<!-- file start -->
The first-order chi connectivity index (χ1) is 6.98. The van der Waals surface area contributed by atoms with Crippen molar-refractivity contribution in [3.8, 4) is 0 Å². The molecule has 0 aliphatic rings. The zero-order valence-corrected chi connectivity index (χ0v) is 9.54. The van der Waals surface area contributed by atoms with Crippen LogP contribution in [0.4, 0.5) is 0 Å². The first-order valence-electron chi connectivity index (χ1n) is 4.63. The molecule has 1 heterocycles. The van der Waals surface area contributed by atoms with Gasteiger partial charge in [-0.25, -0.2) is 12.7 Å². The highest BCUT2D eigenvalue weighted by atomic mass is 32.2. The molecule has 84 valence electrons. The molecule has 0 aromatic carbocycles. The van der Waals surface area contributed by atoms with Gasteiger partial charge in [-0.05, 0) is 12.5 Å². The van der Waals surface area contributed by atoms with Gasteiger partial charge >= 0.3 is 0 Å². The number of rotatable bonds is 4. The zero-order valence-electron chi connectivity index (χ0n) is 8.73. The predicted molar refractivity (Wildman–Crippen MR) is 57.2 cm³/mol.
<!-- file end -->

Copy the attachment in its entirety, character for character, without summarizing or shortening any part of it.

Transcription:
The first-order chi connectivity index (χ1) is 6.98. The van der Waals surface area contributed by atoms with Crippen molar-refractivity contribution in [3.8, 4) is 0 Å². The molecule has 0 aliphatic rings. The zero-order valence-corrected chi connectivity index (χ0v) is 9.54. The van der Waals surface area contributed by atoms with Crippen LogP contribution in [0.4, 0.5) is 0 Å². The first-order valence-electron chi connectivity index (χ1n) is 4.63. The molecule has 1 heterocycles. The van der Waals surface area contributed by atoms with Gasteiger partial charge in [-0.25, -0.2) is 12.7 Å². The highest BCUT2D eigenvalue weighted by atomic mass is 32.2. The molecule has 84 valence electrons. The molecule has 0 aromatic carbocycles. The van der Waals surface area contributed by atoms with Gasteiger partial charge in [-0.05, 0) is 12.5 Å². The van der Waals surface area contributed by atoms with Gasteiger partial charge >= 0.3 is 0 Å². The number of rotatable bonds is 4. The zero-order valence-electron chi connectivity index (χ0n) is 8.73. The predicted molar refractivity (Wildman–Crippen MR) is 57.2 cm³/mol.